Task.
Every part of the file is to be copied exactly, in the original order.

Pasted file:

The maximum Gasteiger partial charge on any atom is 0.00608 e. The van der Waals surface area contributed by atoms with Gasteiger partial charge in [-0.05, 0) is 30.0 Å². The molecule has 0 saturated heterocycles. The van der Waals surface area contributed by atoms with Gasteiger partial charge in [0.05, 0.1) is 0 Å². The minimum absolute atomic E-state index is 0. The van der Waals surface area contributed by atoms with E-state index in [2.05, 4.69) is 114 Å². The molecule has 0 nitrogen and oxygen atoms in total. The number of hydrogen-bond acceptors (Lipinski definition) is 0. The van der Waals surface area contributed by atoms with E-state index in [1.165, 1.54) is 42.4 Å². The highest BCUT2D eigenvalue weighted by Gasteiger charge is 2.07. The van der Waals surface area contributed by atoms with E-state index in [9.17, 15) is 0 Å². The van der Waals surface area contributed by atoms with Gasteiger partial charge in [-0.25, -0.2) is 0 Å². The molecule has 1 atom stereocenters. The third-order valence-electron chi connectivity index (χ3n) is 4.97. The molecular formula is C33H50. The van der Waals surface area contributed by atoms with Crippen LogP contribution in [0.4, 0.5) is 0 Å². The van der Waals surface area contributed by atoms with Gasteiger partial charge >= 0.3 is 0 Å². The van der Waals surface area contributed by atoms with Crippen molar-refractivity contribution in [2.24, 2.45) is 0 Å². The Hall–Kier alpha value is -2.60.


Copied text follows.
The maximum Gasteiger partial charge on any atom is 0.00608 e. The van der Waals surface area contributed by atoms with Gasteiger partial charge in [-0.05, 0) is 30.0 Å². The molecule has 0 saturated heterocycles. The van der Waals surface area contributed by atoms with Gasteiger partial charge in [0.05, 0.1) is 0 Å². The minimum absolute atomic E-state index is 0. The van der Waals surface area contributed by atoms with E-state index in [2.05, 4.69) is 114 Å². The molecule has 0 nitrogen and oxygen atoms in total. The number of hydrogen-bond acceptors (Lipinski definition) is 0. The van der Waals surface area contributed by atoms with E-state index in [1.165, 1.54) is 42.4 Å². The highest BCUT2D eigenvalue weighted by Gasteiger charge is 2.07. The van der Waals surface area contributed by atoms with E-state index in [9.17, 15) is 0 Å². The van der Waals surface area contributed by atoms with Gasteiger partial charge in [-0.25, -0.2) is 0 Å². The molecule has 1 atom stereocenters. The third-order valence-electron chi connectivity index (χ3n) is 4.97. The molecular formula is C33H50. The van der Waals surface area contributed by atoms with Crippen LogP contribution in [0.4, 0.5) is 0 Å². The van der Waals surface area contributed by atoms with Gasteiger partial charge >= 0.3 is 0 Å². The van der Waals surface area contributed by atoms with Crippen molar-refractivity contribution in [2.24, 2.45) is 0 Å². The Hall–Kier alpha value is -2.60.